One of the purposes behind creating this column was to provide ideas about ways in which we could entertain ourselves and remain in touch with the joys of theatre during what is looking like an increasingly long period of abstinence.

There has been a vast amount of literature based in and around theatres, considerably helped by the fact that so many in the industry are literate. Although there are probably not quite as many novels on theatrical themes as one might imagine, one writer has done his best to redress that balance.

To date, Simon Brett has written 20 novels featuring Charles Paris, a jobbing actor who has the misfortune to find himself surrounded by murders at every turn. The first Cast, in Order of Disappearance was published in 1973 and, to date, the most recent is A Deadly Habit which appeared 45 years later.

This reviewer is happy to admit that, to date, he has only read a small sample, although there is more to Charles Paris than meets the eye, since he has also proved a popular radio draw. In the early days, Francis Matthews starred as the actor cum sleuth, before the reins were handed over to Bill Nighy, who can still be heard on Radio 4 today. Both were perfectly cast for the role of a louche but lucid, varsity-educated performer whose ability to get into scrapes is second to none.

Charles Paris is quite a character. Describing his attitudes as old-fashioned understates the case. He drinks like a fish, sleeps with every attractive actress or backstage worker that he can find but still manages to draw great sympathy from Frances, a long-suffering ex-wife who deserves better.

In career terms, he is perfect for an author looking to explore different areas of the theatrical industry, which the crime novelist seems to understand and convey in satisfying depth. Much of Paris’s time is spent working in the provinces, although, given the minimal efforts of his believably likeable but inefficient agent, Maurice, resting is also a common state.

Over the years, he has been miraculous becoming a latter-day Peter Pan. In 1973, Charles Paris was 47 but by 2018, he had advanced no further than his late 50s—another remarkable success for Doctor Theatre?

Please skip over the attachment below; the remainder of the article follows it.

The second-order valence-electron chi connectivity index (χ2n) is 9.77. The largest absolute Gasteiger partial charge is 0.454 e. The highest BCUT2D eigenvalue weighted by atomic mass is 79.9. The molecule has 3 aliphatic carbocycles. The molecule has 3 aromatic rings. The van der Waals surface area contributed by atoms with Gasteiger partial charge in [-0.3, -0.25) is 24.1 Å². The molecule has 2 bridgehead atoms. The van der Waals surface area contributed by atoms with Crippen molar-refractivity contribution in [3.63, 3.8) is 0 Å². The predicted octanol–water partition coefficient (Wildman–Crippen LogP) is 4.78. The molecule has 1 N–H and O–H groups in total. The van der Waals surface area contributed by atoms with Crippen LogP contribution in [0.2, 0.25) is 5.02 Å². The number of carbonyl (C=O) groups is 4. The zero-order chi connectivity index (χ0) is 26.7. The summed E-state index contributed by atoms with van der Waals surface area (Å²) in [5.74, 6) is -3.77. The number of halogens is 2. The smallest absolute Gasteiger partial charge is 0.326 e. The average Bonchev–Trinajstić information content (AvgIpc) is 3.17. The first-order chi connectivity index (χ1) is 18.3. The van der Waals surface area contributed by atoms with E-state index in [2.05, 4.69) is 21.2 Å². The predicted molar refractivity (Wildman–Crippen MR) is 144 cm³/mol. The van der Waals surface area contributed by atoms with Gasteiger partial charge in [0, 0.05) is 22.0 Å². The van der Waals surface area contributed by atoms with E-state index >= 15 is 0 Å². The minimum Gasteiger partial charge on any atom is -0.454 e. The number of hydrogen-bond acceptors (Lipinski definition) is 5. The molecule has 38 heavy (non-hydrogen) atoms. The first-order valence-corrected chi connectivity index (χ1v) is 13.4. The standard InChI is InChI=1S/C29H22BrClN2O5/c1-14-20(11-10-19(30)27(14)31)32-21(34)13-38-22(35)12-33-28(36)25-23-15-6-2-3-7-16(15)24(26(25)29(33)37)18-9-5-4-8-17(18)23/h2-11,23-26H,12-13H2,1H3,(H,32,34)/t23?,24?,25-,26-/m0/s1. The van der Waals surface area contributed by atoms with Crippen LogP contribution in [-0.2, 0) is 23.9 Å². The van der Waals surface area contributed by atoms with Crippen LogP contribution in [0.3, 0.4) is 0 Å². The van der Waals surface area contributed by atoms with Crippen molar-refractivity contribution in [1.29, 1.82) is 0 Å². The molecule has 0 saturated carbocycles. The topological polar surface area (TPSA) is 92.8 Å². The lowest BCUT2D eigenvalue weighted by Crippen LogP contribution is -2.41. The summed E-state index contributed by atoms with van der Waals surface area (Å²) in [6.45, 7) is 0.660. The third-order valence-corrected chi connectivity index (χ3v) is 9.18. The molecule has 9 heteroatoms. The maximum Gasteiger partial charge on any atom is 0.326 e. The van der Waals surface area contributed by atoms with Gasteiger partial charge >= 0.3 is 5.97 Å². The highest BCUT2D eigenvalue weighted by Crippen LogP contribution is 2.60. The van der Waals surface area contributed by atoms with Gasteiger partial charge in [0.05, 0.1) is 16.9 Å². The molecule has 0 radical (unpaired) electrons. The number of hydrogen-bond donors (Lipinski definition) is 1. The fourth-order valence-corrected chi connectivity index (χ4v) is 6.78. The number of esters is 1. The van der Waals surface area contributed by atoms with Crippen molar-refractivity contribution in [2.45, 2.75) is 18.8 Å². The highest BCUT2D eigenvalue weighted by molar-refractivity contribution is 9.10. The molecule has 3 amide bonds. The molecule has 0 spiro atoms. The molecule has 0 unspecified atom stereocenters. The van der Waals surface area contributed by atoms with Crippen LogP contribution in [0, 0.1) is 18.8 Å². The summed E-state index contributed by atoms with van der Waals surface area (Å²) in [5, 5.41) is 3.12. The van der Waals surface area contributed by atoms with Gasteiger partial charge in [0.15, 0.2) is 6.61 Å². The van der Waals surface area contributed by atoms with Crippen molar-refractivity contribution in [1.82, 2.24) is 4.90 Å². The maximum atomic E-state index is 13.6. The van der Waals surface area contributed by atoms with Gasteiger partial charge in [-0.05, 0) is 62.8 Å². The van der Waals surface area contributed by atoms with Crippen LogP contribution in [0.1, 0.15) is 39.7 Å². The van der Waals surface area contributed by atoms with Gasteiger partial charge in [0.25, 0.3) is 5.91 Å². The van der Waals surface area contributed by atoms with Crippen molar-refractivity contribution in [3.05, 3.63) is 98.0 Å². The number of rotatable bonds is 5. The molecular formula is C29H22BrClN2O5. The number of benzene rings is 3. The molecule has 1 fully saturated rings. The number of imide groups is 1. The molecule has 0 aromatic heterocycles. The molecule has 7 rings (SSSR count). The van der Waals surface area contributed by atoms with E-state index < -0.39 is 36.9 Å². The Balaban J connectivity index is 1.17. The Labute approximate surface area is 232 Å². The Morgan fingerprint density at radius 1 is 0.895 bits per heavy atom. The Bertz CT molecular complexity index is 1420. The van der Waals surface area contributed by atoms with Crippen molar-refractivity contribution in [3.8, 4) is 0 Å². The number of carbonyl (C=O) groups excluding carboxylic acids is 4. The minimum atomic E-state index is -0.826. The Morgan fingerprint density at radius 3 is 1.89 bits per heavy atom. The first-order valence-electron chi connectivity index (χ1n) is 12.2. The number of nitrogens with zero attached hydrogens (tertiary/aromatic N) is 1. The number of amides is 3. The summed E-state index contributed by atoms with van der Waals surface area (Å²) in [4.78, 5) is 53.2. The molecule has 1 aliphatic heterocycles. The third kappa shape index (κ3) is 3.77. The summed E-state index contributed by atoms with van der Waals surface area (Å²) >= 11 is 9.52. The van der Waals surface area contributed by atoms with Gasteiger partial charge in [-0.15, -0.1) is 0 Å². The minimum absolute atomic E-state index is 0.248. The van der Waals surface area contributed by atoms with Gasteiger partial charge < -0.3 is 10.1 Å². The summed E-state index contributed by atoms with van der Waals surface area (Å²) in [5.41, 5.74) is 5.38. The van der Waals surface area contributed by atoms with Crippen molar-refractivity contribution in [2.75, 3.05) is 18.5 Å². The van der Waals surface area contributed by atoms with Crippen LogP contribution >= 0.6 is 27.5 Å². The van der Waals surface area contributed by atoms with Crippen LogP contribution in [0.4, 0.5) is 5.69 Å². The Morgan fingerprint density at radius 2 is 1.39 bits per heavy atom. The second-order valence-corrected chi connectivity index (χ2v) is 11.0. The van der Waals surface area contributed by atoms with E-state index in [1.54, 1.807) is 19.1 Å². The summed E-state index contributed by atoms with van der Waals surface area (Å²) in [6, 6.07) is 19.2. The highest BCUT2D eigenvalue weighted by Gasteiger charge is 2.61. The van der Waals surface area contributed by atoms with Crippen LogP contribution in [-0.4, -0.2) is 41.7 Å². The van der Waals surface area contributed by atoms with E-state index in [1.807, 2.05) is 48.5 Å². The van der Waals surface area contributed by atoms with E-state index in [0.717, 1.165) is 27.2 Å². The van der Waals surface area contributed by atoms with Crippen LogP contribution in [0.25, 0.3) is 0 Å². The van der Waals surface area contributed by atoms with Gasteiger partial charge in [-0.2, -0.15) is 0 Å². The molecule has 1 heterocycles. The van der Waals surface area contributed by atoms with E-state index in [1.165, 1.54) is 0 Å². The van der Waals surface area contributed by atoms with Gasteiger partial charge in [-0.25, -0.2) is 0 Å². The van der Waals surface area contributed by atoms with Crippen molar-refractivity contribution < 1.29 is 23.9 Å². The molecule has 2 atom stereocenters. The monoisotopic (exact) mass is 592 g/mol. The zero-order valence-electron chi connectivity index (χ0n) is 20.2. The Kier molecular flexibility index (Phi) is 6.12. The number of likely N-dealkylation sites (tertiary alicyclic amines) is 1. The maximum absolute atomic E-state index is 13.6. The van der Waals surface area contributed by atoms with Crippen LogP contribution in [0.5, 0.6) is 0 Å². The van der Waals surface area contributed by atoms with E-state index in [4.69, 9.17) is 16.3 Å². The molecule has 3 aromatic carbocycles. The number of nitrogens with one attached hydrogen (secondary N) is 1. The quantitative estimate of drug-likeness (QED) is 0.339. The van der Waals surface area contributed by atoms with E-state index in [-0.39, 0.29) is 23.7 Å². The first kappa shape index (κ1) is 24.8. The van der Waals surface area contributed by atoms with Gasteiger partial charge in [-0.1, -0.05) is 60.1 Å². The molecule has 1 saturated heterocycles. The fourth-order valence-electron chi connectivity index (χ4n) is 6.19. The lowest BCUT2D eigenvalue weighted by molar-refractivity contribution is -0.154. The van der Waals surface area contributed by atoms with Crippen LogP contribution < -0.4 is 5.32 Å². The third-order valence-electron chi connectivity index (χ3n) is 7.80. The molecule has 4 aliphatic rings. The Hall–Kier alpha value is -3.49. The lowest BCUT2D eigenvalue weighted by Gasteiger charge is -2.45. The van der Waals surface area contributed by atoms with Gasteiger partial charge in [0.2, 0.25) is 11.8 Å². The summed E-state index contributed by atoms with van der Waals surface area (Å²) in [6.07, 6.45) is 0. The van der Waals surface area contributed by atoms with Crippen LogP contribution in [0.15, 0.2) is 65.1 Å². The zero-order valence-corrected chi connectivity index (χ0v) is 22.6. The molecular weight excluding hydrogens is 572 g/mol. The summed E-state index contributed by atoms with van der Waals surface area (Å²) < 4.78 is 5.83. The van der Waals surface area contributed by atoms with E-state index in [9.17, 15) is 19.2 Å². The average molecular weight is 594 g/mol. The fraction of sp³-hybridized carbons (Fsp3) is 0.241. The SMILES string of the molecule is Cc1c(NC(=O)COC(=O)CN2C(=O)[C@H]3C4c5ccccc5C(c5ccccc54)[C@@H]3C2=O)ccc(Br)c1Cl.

One advantage that Simon Brett has identified in choosing an actor as his surrogate is that Paris finds himself in numerous settings. He somehow manages to fall over murders in the provinces, on the Edinburgh Festival Fringe and in the West End, to choose a random selection.

Although these are racy crime novels, Simon Brett is a good, stylish writer who set scenes and, to a degree, develops characters skilfully, at the same time as putting together plots that keep the pages turning, even if they can occasionally become convoluted or require a little contrivance on his part to reach a satisfactory conclusion.

In any event, they provide a very pleasant, if occasionally bloody, diversion from the gloom of contemporary life, witty, gripping and a great reminder of what we are all missing from stage life and, one must hope, soon going to be enjoying again.

For those that like whodunnits with a theatrical setting, Ngaio Marsh, who may well have been an inspiration for Brett, is also well worth trying. Her second novel, Enter a Murderer, centres on nefarious activities in a West End theatre. It was written as far back as 1935 but has much in common with the Paris books, although the protagonist Inspector Alleyne is a real copper rather than an actor playing that role.